D.C. Fire Department investigation highlights underfunding
Adam Sagitov and Nick Barrickman
21 March 2013
A row has erupted between the District of Columbia Council’s public safety committee and the D.C. Fire & Emergency Services Department (FEMS) over inaccurate information supplied by the agency about the number and readiness of engines in the FEMS reserve fleet. The discovery was made in an audit by the emergency worker’s union, the International Association of Fire Fighters (IAFF), which was originally meant to promote confidence in the department’s resources. However, the inaccuracies exposed yet another attempt by the city government to undercut safety funding.
The report, which was submitted last month to the council, was found to incorrectly list at least four trucks and six engine pumpers that have either been sold or remain in disrepair. The inaccuracies have provided another opportunity for D.C. officials to stoke public outrage against FEMS. Chief Kenneth B. Ellerbe and an unnamed deputy have assumed responsibility, with the latter announcing his resignation in response to the findings.
The findings surfaced after a spate of difficulties at the department, including an event earlier this month in which a police officer was left to wait for nearly a half hour for an ambulance to arrive after being injured in a hit-and-run. The ambulance that finally did arrive came from neighboring Prince George’s County, Maryland. A D.C. Council member has called for a March 28 hearing to address the inaccuracies and launch an inquiry into the capacity of FEMS for timely ambulance response.
Appointed by D.C. mayor Vincent Gray, a Democrat, in 2010, Ellerbe has proposed redeployment schemes for firefighters and paramedics that would reduce shifts to save money. In his 2012 FY Budget Oversight report to the D.C. Council, Ellerbe proposed reducing the size of the department by 20 percent. This included eliminating 475 full-time jobs, and moving from 24-hour shifts to 12-hour shifts, effectively doubling the number of days firefighters would work per month.
Last November, the fire chief announced a plan to remove all 14 Advanced Life Support (ALS) ambulances from active duty between the hours of 1:00 a.m. and 7:00 a.m. because of “low demand.” Supposedly, this was in response to a critical shortage of paramedics, who are often forced to take on extended overtime shifts that go beyond their normal 24 hours. However, union officials have said that the department is currently sitting on 200 staff vacancies for which it has full funding within its $197 million budget.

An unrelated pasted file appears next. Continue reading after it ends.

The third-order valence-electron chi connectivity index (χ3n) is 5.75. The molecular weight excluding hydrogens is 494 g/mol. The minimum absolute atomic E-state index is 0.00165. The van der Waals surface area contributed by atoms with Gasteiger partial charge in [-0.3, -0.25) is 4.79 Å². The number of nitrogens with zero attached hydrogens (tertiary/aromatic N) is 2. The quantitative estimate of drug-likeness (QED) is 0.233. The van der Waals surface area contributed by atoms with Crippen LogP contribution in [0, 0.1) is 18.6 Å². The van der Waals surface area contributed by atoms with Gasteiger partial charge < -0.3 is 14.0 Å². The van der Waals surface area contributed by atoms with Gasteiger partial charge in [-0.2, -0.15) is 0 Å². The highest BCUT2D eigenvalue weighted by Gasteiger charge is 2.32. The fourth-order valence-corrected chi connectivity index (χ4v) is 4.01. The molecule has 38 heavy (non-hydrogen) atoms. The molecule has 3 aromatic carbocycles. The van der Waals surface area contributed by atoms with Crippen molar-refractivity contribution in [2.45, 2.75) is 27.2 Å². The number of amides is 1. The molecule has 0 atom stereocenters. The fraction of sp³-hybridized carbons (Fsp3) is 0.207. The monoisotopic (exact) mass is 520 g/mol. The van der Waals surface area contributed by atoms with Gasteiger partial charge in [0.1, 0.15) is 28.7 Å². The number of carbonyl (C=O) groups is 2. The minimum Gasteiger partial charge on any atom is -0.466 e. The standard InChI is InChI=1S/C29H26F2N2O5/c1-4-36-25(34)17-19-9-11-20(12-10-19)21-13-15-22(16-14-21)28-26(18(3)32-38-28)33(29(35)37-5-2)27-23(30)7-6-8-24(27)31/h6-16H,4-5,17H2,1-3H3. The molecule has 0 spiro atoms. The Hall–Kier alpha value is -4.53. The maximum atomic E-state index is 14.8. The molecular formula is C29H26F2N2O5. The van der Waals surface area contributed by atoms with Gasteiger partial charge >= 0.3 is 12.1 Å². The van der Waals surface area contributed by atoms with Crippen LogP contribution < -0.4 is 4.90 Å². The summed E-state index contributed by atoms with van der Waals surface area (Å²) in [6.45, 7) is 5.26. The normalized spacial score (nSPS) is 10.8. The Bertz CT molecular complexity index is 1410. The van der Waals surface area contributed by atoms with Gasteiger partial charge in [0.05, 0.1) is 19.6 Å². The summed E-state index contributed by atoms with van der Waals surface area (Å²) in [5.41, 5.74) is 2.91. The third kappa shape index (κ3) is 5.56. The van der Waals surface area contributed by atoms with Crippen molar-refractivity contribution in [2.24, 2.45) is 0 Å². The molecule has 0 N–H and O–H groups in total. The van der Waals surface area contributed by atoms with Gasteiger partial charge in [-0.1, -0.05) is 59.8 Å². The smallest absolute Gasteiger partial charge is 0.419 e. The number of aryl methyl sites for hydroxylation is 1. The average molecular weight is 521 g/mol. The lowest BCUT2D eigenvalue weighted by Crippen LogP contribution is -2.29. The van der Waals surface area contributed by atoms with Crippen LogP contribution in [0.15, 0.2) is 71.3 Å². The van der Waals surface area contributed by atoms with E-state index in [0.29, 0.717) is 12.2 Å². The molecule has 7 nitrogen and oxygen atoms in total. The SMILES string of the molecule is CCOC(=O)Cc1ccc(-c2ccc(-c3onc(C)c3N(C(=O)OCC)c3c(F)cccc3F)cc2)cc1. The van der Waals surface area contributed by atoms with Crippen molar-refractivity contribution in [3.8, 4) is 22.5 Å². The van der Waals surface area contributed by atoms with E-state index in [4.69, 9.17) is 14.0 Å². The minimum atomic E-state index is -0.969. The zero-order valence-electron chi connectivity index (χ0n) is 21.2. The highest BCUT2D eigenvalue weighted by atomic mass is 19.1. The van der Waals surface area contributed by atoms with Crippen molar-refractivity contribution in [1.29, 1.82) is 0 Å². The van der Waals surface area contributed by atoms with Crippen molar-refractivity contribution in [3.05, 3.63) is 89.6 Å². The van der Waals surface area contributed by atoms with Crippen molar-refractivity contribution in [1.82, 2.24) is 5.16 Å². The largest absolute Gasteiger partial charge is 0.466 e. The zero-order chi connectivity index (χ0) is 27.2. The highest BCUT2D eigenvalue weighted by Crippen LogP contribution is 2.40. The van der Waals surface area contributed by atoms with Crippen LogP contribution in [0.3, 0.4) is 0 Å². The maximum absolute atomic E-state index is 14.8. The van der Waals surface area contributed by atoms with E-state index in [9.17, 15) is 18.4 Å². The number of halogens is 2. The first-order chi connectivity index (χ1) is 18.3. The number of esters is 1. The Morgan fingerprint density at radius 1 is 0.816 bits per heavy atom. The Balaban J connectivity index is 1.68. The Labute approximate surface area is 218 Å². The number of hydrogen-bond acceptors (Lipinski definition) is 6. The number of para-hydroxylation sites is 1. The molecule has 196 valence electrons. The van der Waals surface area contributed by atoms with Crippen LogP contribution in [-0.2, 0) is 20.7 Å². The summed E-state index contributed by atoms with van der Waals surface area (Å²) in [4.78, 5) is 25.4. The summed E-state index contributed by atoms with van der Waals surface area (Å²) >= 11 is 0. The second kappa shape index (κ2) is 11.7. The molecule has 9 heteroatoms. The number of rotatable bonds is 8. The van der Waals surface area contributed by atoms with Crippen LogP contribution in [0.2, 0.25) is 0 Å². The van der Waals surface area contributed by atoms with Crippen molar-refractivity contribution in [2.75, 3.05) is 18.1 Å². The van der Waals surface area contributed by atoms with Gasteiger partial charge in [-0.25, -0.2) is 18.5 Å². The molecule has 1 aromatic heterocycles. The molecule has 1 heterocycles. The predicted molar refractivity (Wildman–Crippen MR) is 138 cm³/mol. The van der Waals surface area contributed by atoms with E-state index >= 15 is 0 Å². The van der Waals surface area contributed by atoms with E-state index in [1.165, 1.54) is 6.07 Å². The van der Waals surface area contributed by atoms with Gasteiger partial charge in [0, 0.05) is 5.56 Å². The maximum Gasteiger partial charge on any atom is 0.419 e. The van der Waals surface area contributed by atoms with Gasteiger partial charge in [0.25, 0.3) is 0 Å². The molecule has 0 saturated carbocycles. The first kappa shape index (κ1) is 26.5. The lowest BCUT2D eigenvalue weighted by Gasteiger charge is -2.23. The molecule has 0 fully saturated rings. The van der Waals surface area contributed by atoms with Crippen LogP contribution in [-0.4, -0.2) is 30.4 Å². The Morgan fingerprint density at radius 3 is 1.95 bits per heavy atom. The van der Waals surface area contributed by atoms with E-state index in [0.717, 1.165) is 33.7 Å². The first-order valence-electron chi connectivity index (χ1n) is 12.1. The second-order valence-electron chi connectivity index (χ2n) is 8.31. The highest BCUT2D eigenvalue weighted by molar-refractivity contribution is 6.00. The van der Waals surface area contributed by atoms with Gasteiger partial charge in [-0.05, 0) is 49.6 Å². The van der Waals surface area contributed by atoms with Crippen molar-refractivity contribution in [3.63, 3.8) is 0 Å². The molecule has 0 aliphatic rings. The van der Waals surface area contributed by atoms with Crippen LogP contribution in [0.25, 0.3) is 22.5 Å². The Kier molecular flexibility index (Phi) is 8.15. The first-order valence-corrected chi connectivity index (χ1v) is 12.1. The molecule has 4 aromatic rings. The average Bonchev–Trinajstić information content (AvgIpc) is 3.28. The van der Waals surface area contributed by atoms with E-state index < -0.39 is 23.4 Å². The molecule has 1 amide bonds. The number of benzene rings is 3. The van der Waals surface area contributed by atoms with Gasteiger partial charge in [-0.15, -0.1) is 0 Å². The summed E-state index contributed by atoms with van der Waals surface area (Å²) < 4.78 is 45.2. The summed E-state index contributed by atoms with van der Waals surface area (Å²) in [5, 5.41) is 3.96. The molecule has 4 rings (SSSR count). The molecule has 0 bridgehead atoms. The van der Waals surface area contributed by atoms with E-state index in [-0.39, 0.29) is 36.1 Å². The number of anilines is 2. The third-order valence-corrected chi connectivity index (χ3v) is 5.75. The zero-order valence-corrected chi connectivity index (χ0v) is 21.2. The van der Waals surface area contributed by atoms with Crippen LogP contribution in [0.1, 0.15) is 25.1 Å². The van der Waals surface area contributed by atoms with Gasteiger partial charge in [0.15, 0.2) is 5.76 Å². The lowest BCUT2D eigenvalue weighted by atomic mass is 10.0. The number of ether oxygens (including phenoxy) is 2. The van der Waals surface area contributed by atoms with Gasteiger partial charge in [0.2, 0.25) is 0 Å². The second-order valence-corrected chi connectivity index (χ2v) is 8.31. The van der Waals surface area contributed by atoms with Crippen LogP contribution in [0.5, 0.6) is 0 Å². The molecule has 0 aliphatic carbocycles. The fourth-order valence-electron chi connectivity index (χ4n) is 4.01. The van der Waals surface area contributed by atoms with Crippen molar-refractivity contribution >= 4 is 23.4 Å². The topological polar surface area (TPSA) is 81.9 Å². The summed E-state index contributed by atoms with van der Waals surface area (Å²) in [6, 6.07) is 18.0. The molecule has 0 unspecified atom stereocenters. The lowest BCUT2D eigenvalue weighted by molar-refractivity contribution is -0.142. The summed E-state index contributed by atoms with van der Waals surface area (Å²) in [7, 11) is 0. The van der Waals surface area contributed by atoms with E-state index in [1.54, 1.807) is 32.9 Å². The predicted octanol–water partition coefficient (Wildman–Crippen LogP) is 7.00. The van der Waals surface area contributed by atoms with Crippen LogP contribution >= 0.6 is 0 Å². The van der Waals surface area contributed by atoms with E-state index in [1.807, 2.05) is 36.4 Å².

Unsurprisingly, the media has followed suit in demanding the “lazy” firefighters accept longer hours. In a March 17 editorial, the Washington Post voiced its support for the scheme, while demonizing firefighters and paramedics for allowing negotiations to get “mired in an impasse.” The editorial went on to say that “[s]ignificantly, the union that represents the department’s civilian paramedics agrees with the chief that the issue is not...insufficient resources but instead a lack of flexibility in the system”—meaning that firefighters have too much control over their jobs and need to be dealt with more ruthlessly.
In early January, D.C. councilman Wells accused D.C. firefighters of staging a “sick-out” on New Year’s Eve, stating, “this is an issue that must be resolved and never repeated. Whatever personnel and management issues may exist, the safety of the residents of the District of Columbia are non-negotiable.”
Officials have attributed the city’s stated $417 million budget surplus to various sources of revenue, such as estate and income tax collections. But a large portion of the surplus can be attributed to the slashing of funds for the district’s poor and working class in the forms of cuts in education, emergency response services and affordable housing programs.
For example, the council imposed stricter guidelines for impoverished single-parent households receiving the already meager Temporary Assistance for Needy Families (TANF) benefit. This and other programs are likely to be further affected by the federal sequester, which went into effect at the beginning of this month.
Currently, one fifth of D.C. residents live on less than $10,000 a year, including a third of the District’s children, more than 1,600 of whom are homeless. This, under conditions where the city’s top 5 percent make an average of nearly $500,000 a year.
The private sector continues to see profits rise at the expense of the working class. It was reported earlier this month that Pepco, the utility largely responsible for more than a million power outages in the D.C. area last summer, recently requested permission from the D.C. Public Service Commission to institute a $52 million rate hike for its customers. The company has won nearly $72 million in rate hikes as of 2006.
Joe Rigby, the CEO of Pepco, saw his income rise to $7.2 million in 2011, despite his company being placed at the bottom of Business Insider ’s “19 Most Hated Companies in America.” The company as a whole pays no federal or state taxes, while receiving upward of $800 million in refunds from the government.
The city has seen an influx of higher-paid government and private sector individuals, whose presence has driven the cost of living sky high for working class residents. Mayor Vincent Gray praised this development, stating, “We are adding about 1,100 new people to the city every month. These are people; young people mostly, a lot of disposable income. I like them coming to the city. They pay a lot of taxes.”
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